AB -- Bibliographies and Catalogs
Catalogus codicum manu scriptorum Bibliothecae Monacensis [Catalog of Codices of Manuscripts in the Munich Library]. Aquis Mattiacis [Wiesbaden]: Harrassowitz. 25 cm [05-1-004]
Section 5. Die deutschen Handschriften der Bayerischen Staatsbibliothek München: editio altera [The German Manuscripts of the Bavarian State Library in Munich: Second Edition].
Part 8. Die mittelalterlichen Fragmente Cgm 5249-5250 [The Medieval Fragments, Cgm 5249-5250]. Ed. Karin Schneider and Elisabeth Wunderle. 2005. 280 p. ISBN 3-447-05087-X: EUR 72
The Bavarian State Library in Munich holds some 33,500 manuscripts from Western Europe, 17,000 in Latin and 10,700 in German, as well as approximately 3,000 fragments. A six-volume catalog of the German medieval manuscripts was completed between 1970 and 1996. The title reviewed here complements that work by cataloging German fragments dating from the Middle Ages.
The description of fragments is complicated by the fact that the beginning words of the text used to identify it are generally missing. Moreover, research interest in these texts is limited to paleography or examples of vernacular writings. Also, the majority of fragments are neither old nor in German, and instead contain pages from liturgical manuscripts that were used as binding materials.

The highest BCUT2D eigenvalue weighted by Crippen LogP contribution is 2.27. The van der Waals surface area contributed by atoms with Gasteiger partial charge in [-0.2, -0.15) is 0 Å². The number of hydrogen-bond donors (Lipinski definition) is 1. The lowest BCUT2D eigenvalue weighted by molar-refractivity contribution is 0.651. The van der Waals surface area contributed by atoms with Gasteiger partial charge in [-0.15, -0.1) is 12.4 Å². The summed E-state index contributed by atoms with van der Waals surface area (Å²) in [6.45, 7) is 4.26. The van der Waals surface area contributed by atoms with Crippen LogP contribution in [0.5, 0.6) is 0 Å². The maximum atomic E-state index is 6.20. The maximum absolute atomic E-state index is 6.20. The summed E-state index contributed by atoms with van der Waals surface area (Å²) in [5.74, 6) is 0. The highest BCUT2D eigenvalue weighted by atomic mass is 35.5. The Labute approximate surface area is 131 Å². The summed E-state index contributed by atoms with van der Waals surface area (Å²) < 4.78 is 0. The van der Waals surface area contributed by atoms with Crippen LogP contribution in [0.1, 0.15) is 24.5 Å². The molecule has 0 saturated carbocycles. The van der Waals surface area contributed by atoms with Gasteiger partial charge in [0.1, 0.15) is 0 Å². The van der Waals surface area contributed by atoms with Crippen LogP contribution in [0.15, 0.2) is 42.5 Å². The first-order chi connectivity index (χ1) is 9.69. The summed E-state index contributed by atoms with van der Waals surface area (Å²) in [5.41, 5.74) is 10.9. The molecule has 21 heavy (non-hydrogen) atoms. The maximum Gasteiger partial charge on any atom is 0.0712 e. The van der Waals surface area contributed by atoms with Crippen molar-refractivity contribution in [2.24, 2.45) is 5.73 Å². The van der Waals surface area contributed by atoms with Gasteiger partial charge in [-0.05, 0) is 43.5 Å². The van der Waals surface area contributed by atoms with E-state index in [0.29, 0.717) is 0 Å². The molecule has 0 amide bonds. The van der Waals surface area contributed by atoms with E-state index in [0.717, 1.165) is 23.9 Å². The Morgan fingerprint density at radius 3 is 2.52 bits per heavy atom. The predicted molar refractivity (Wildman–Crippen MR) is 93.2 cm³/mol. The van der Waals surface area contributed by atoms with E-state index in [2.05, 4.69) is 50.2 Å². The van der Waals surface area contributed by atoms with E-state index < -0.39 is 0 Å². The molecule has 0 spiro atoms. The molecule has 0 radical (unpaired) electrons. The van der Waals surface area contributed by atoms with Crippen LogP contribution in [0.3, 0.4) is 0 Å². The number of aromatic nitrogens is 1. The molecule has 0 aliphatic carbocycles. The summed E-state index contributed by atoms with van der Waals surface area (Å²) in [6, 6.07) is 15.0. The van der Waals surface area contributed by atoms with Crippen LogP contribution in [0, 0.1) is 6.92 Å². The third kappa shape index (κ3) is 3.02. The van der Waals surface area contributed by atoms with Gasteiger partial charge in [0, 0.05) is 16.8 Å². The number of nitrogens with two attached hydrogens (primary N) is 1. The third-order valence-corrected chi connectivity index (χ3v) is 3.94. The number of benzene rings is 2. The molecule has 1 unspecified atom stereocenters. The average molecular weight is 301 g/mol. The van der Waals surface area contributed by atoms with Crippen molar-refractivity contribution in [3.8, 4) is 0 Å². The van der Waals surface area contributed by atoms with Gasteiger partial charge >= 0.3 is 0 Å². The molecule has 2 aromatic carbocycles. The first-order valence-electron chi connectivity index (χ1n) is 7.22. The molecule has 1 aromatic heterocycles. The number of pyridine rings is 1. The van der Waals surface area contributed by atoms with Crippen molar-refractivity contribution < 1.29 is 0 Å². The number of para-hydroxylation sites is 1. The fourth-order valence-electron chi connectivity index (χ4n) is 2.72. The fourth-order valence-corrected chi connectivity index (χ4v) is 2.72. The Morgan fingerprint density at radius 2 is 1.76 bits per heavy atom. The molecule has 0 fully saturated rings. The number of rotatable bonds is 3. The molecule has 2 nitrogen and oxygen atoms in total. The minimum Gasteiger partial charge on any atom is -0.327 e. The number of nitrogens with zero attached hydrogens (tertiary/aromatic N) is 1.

Many of the fragments described in this volume are already documented; some have been printed in various editions or in separate publications. Still, scholars will make some new discoveries. For example, Cgm 5249/58 b provides additional evidence in German of the Christmas carol, Dies est leticie; Cgm 5250/8 h contains a 7-page unknown life of Mary from the 14th century; and Cgm 5250/80 offers Heinrich Steinhöwel’s German version of Boccaccio’s De claris mulieribus.
The fragments are described in great, occasionally repetitive detail following the guidelines of the Deutsche Forschungsgemeinschaft [German Research Council]. Unfortunately, there are no illustrations, although the web site of the Marburger Repertorien at http://www.manuscripta-mediaevalia.de does contain three of the 282 Munich fragments. [sl/jb]
Catalogus codicum manu scriptorum Bibliothecae Monacensis [Catalog of Codices of Manuscripts in the Munich Library]. Aquis Mattiacis [Wiesbaden]: Harrassowitz. 30 cm. [05-1-005]
Section 2. Katalog der griechischen Handschriften der Bayerischen Staatsbibliothek [Catalog of the Greek Manuscripts of the Bavarian State Library]
Vol. 1. Codices graeci Monacenses 1-55 [Greek Codices in Munich 1-55]. Ed. Viktor Tiftixoglu. 2004. 387 p.  leaves. ill. ISBN 3-447-04745-3: EUR 112